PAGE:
Earlier this month, the U.S. Court of Appeals for the Federal Circuit (CAFC) affirmed a decision of the U.S. District Court for the Central District of California in a patent infringement suit filed by the California Institute of Technology (Caltech) against Broadcom Limited, Broadcom Corporation, and Avago Technologies (collectively “Broadcom) and Apple Inc. As part of that decision, the CAFC affirmed the district court’s decision barring raising invalidity challenges based on known prior art after an IPR litigation. The court took the opportunity to overrule Shaw Industries Group, Inc. v. Automated Creel Systems, Inc. (Fed. Cir. 2016) and clarify that estoppel applies to claims and grounds not in the IPR but which reasonably could have been included in the petition. On February 22, however, the CAFC published an errata to that opinion. While it did not include its reasoning for the clarification to the February 4 precedential opinion, the original opinion referenced the statute on estoppel, 35 U.S.C. § 315(e)(2), which addresses estoppel as a result of an IPR on a per claim basis rather than a per patent basis.

As Judge Stark Ascends to the Federal Circuit, a Look Back at His 2018 Ruling in American Axle

Earlier this month, the U.S. Senate officially confirmed Judge Leonard P. Stark to serve as a Circuit Judge on the U.S. Court of Appeals for the Federal Circuit. The Federal Circuit bench has great importance to the world of patent law as this is the U.S. federal court of appeal with specialized subject matter jurisdiction over all patent cases arising in U.S. district court and the Patent Trial and Appeal Board (PTAB). Judge Stark was confirmed in an overwhelmingly bipartisan 61-35 vote, reported to be one of the most bipartisan confirmation votes thus far into the Biden Administration. Perhaps chief among Judge Stark’s qualifications that inspired such confidence in his nomination at the Senate was his previous position as U.S. District Judge for the District of Delaware. Serving as the Chief Judge of that district court since 2014, Judge Stark’s docket has seen more than 2,400 patent cases filed since he joined the District of Delaware back in 2010.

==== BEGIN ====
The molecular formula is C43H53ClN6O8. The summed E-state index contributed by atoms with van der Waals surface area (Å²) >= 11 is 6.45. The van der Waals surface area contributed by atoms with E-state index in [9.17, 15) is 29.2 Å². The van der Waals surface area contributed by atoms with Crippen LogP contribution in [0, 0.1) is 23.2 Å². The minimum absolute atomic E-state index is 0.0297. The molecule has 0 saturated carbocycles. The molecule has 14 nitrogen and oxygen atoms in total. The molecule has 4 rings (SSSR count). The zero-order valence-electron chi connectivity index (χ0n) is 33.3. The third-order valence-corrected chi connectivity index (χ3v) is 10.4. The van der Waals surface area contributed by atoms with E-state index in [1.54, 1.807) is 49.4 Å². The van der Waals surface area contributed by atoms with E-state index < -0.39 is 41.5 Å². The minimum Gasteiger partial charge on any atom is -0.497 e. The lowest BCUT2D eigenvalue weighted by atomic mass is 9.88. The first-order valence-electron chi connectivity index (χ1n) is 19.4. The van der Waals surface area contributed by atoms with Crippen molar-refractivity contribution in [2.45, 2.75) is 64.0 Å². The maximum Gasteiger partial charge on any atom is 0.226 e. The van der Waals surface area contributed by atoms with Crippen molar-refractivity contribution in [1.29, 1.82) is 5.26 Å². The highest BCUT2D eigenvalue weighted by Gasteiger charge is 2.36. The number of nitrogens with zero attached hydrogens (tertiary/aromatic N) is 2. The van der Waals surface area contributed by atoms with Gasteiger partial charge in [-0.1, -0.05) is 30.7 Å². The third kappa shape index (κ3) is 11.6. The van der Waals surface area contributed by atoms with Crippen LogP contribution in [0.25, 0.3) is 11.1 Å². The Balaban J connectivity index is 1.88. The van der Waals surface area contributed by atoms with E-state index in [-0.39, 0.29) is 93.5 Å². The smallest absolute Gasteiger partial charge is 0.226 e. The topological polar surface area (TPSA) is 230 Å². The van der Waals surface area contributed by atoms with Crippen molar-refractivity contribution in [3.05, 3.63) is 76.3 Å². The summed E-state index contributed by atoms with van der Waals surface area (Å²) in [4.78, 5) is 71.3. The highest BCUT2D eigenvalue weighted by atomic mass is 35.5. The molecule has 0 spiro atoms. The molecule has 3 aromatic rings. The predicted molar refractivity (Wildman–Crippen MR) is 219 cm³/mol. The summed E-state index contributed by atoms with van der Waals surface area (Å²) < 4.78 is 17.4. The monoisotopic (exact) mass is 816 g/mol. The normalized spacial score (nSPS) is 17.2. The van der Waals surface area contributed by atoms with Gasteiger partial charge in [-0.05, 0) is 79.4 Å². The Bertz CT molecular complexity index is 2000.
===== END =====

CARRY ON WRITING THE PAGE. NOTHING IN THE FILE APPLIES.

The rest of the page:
Original Claims to Award-Winning Wireless Mic Tech Found Obvious at CAFC, But Narrowed Claims Upheld

On Friday, the U.S. Court of Appeals for the Federal Circuit (CAFC) agreed with the Patent Trial and Appeal Board’s (PTAB’s) decision that the original claims of Zaxcom’s U.S. Patent No. 9,336,307 for Engineering Emmy® and technical OSCAR award-winning wireless microphone technology were unpatentable as obvious. However, the court upheld the substitute claims Zaxcom had proposed. Zaxcom appealed the PTAB’s decision on the original claims in May of 2020, arguing that the PTAB misconstrued the patent claims and failed to properly consider evidence of industry praise.

CAFC Affirms District Court Finding that Dual-Access Lock Patents are Invalid Under 101

On February 14, the U.S. Court of Appeals for the Federal Circuit (CAFC) affirmed the Eastern District of New York’s grant of summary judgment that inventor David Tropp’s patents were invalid because they claim ineligible subject matter under 35 U.S.C. § 101. The appeal was brought by Tropp against Travel Sentry, Inc. and other lock and luggage makers. The asserted claims relate to U.S. Patent Nos. 7,021,537 (the ’537 patent) and 7,036,728 (‘728 patent). Representative claim 1 of the ’537 patent relates to a method of making available a dual-access lock having a combination-lock portion and a master-key-lock portion. The dual-access lock allegedly enables travelers to lock their bags while still allowing luggage screeners to access luggage (with a marked lock) with a master key.

Federal Circuit Denies Mandamus in Due Process Violations Case Against Big Tech Companies

The CAFC on Friday, February 11, denied a petition for writ of mandamus filed by B.E. Technology in November of last year asking the court to intervene to “prevent an unconstitutional deprivation of B.E.’s property rights in the onslaught of IPR proceedings that have been brought to challenge the validity of its most critical patents.” B.E. has been embroiled in litigation with big tech companies like Facebook, Twitter and Google for close to a decade now. The CAFC said in its denial that “B.E. has not shown a clear right to a different result here by relying primarily on a self-published article that is outside of the record.”